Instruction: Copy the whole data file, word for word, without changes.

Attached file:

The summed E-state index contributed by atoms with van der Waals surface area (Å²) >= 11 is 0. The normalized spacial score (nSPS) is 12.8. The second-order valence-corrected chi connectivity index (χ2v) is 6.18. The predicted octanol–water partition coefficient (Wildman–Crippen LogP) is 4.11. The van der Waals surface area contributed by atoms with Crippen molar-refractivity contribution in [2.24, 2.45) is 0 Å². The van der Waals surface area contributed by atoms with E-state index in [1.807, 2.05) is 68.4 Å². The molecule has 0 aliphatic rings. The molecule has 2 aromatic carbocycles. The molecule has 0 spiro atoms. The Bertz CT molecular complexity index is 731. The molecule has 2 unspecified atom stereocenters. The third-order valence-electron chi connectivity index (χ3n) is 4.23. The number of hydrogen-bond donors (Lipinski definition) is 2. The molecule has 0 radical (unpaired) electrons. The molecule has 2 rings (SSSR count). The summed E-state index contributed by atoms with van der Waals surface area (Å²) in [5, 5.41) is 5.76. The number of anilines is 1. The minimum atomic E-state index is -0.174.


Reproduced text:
The summed E-state index contributed by atoms with van der Waals surface area (Å²) >= 11 is 0. The normalized spacial score (nSPS) is 12.8. The second-order valence-corrected chi connectivity index (χ2v) is 6.18. The predicted octanol–water partition coefficient (Wildman–Crippen LogP) is 4.11. The van der Waals surface area contributed by atoms with Crippen molar-refractivity contribution in [2.24, 2.45) is 0 Å². The van der Waals surface area contributed by atoms with E-state index in [1.807, 2.05) is 68.4 Å². The molecule has 0 aliphatic rings. The molecule has 2 aromatic carbocycles. The molecule has 0 spiro atoms. The Bertz CT molecular complexity index is 731. The molecule has 2 unspecified atom stereocenters. The third-order valence-electron chi connectivity index (χ3n) is 4.23. The number of hydrogen-bond donors (Lipinski definition) is 2. The molecule has 0 radical (unpaired) electrons. The molecule has 2 rings (SSSR count). The summed E-state index contributed by atoms with van der Waals surface area (Å²) in [5, 5.41) is 5.76. The number of anilines is 1. The minimum atomic E-state index is -0.174.